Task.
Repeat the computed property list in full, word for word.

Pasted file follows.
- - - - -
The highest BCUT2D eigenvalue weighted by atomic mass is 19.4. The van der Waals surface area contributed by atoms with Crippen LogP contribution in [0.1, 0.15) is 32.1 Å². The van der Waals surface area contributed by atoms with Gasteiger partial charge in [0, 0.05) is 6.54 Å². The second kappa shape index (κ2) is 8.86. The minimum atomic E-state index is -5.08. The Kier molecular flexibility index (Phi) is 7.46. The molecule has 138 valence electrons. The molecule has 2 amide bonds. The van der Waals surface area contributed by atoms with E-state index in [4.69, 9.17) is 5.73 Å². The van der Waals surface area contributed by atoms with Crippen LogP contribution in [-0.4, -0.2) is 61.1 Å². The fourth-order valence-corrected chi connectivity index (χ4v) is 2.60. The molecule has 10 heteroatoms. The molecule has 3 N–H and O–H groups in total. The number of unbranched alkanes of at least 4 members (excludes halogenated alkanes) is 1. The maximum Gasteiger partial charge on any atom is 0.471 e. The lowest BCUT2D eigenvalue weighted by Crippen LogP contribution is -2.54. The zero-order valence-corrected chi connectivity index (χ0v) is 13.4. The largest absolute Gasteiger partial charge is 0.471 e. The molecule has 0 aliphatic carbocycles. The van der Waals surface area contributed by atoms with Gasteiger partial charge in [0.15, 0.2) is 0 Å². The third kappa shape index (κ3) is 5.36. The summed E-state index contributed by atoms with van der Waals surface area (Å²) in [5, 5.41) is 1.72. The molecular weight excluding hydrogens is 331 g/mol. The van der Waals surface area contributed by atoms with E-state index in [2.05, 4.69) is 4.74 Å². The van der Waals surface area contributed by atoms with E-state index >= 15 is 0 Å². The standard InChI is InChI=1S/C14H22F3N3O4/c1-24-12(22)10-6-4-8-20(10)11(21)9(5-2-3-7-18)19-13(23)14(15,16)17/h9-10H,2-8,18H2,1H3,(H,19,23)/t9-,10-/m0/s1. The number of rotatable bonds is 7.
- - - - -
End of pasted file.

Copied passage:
The highest BCUT2D eigenvalue weighted by atomic mass is 19.4. The van der Waals surface area contributed by atoms with Crippen LogP contribution in [0.1, 0.15) is 32.1 Å². The van der Waals surface area contributed by atoms with Gasteiger partial charge in [0, 0.05) is 6.54 Å². The second kappa shape index (κ2) is 8.86. The minimum atomic E-state index is -5.08. The Kier molecular flexibility index (Phi) is 7.46. The molecule has 138 valence electrons. The molecule has 2 amide bonds. The van der Waals surface area contributed by atoms with E-state index in [4.69, 9.17) is 5.73 Å². The van der Waals surface area contributed by atoms with Crippen LogP contribution in [-0.4, -0.2) is 61.1 Å². The fourth-order valence-corrected chi connectivity index (χ4v) is 2.60. The molecule has 10 heteroatoms. The molecule has 3 N–H and O–H groups in total. The number of unbranched alkanes of at least 4 members (excludes halogenated alkanes) is 1. The maximum Gasteiger partial charge on any atom is 0.471 e. The lowest BCUT2D eigenvalue weighted by Crippen LogP contribution is -2.54. The zero-order valence-corrected chi connectivity index (χ0v) is 13.4. The largest absolute Gasteiger partial charge is 0.471 e. The molecule has 0 aliphatic carbocycles. The van der Waals surface area contributed by atoms with Gasteiger partial charge in [0.15, 0.2) is 0 Å². The third kappa shape index (κ3) is 5.36. The summed E-state index contributed by atoms with van der Waals surface area (Å²) in [5, 5.41) is 1.72. The molecular weight excluding hydrogens is 331 g/mol. The van der Waals surface area contributed by atoms with E-state index in [2.05, 4.69) is 4.74 Å². The van der Waals surface area contributed by atoms with E-state index >= 15 is 0 Å². The standard InChI is InChI=1S/C14H22F3N3O4/c1-24-12(22)10-6-4-8-20(10)11(21)9(5-2-3-7-18)19-13(23)14(15,16)17/h9-10H,2-8,18H2,1H3,(H,19,23)/t9-,10-/m0/s1. The number of rotatable bonds is 7.